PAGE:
“Being poor is running in place.” 

Author John Scalzi wrote this about his own experience of growing up in poverty. Today it is not only poor families but many middle class families who are furiously running in place. Millions are working hard to move forward, or just to make ends meet, and getting nowhere. Anyone who wishes to address poverty and strengthen economic opportunity needs to connect the dots between the needs of the working poor and those of the middle class.

Stagnant social mobility, increasing inequality, and the rise of low wage jobs without benefits are affecting both groups. For the working poor, these trends mean that the ability to move forward and upward economically is not only stunted, it is often cut off. For the middle class, these trends mean an ongoing susceptibility to financial shocks like job loss, unexpected medical expenses and predatory mortgages and an inability to adequately prepare for the future.

In this environment, no amount of individual effort, self-improvement, or thrift can guarantee a secure middle-class lifestyle. If current circumstances continue, even those who are able to move from poverty to the middle class on paper (in terms of education, job title, or income level) may never know long-term financial stability.

Public policy has a vital role to play to enable poor Americans to have a chance to move into the middle class and to ensure greater security for those already there. The good news is that these goals are compatible ones. Many of the same policies that can help the working poor climb into the middle class - investments in education, in the creation of good jobs, and in asset building, for example - can also strengthen middle-class financial security.

Since the Johnson era, anti-poverty policy has relied on income programs to see families through tough times, human capital investments to help individuals obtain employable skills, and an equitable, growing economy that offers good jobs to those who obtain those skills. This three-prong approach is still valid, but it needs substantial recommitment and reinvigoration.

The difference between now and the past era is that the threat of economic insecurity is no longer a persistent problem of just the poor. Economic insecurity has become the ongoing condition of far too many U.S. households. In 2010, less than one in three American households (32%) reported having sufficient emergency funds, down from 38% in 2007. In the 2007 Survey of Consumer Finances, 19 percent of working-age households reported having no assets or negative wealth. By 2010 that figure had risen to 33 percent, the highest percentage since 1989, the first year for which consistent data is available.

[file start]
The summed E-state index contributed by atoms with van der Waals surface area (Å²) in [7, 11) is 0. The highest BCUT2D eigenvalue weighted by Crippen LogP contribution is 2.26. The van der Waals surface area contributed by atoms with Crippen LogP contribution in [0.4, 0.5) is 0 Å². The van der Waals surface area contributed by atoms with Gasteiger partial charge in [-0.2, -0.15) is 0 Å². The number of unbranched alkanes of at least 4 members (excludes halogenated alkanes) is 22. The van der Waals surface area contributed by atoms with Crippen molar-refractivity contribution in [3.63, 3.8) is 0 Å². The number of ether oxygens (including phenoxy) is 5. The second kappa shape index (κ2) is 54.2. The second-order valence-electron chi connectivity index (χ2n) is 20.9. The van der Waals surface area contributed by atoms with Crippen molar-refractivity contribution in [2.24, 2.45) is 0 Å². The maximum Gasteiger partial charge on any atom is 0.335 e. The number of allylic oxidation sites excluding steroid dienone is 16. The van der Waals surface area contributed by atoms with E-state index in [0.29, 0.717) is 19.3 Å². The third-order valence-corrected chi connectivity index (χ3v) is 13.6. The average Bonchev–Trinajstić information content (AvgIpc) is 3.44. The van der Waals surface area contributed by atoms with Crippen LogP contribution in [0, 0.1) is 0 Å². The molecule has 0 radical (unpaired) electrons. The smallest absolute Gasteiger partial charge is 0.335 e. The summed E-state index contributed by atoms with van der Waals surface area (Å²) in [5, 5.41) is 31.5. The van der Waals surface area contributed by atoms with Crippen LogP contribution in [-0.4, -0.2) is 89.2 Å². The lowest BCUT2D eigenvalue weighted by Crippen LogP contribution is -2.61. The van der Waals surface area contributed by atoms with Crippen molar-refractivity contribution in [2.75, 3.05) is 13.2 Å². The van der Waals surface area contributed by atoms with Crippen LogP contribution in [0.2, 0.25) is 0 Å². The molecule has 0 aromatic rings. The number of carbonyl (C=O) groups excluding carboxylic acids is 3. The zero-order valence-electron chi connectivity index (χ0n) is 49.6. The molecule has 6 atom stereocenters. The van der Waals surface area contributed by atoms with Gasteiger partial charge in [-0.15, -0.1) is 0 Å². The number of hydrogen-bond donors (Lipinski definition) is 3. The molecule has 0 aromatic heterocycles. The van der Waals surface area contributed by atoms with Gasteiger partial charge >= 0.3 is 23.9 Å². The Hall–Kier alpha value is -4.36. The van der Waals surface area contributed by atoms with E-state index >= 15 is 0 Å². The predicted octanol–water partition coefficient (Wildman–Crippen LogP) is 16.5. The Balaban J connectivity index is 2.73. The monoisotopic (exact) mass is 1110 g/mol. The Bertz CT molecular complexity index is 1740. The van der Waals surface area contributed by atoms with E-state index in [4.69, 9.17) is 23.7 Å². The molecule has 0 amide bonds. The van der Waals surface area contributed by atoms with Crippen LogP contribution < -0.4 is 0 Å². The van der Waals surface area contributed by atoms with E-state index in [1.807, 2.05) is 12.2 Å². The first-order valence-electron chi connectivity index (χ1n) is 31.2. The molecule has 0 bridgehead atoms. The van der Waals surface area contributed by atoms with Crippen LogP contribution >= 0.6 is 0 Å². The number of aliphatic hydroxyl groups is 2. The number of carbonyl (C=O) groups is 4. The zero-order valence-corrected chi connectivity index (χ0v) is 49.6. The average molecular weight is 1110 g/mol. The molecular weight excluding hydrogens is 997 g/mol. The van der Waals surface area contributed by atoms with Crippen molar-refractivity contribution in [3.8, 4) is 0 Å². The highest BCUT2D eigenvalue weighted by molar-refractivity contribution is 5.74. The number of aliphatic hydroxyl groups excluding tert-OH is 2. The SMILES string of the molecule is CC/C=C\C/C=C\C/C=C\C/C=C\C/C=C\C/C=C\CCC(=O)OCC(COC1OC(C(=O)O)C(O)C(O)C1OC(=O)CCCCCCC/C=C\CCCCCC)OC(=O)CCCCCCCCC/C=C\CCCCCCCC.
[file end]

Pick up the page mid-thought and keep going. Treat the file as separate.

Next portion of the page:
The widespread and increasing nature of American financial insecurity adds significantly to the urgency for effective policy action. Fortunately it also adds to the ability to find broad support for such policies among American households across the class spectrum.

Public opinion about the causes and consequences of poverty has historically communicated negative stereotypes of the poor and a distrust of government welfare programs. As persistent financial insecurity has become more widespread, these attitudes are starting to shift. In 2008 Gallup found that 69 percent of Americans were dissatisfied with the nation’s efforts to deal with poverty. In June 2013 that percentage rose to 80 percent.

At first read this might suggest a growing frustration with governmental antipoverty programs as inefficient and with the poor too reliant on entitlements. But other data suggests an acknowledgment of the hard work and obstacles faced by those living in poverty. In 1994 less than half (49 percent) of Americans believed that most of the poor worked, as opposed to relying on government handouts. Well prior to the current recession that figure had grown to 60 percent.

The majority of Americans now believe that the middle class has less opportunity to get ahead than in previous decades (52 percent), less job and financial security (65 percent), and less expendable income after covering basic expenses (60 percent). The majority (54 percent) also now name financial insecurity as the top concern of the middle class. As the majority of Americans experience these concerns it has become easier for a larger group to identify and empathize with the ongoing financial instability that is a daily fact of life for those in poverty.

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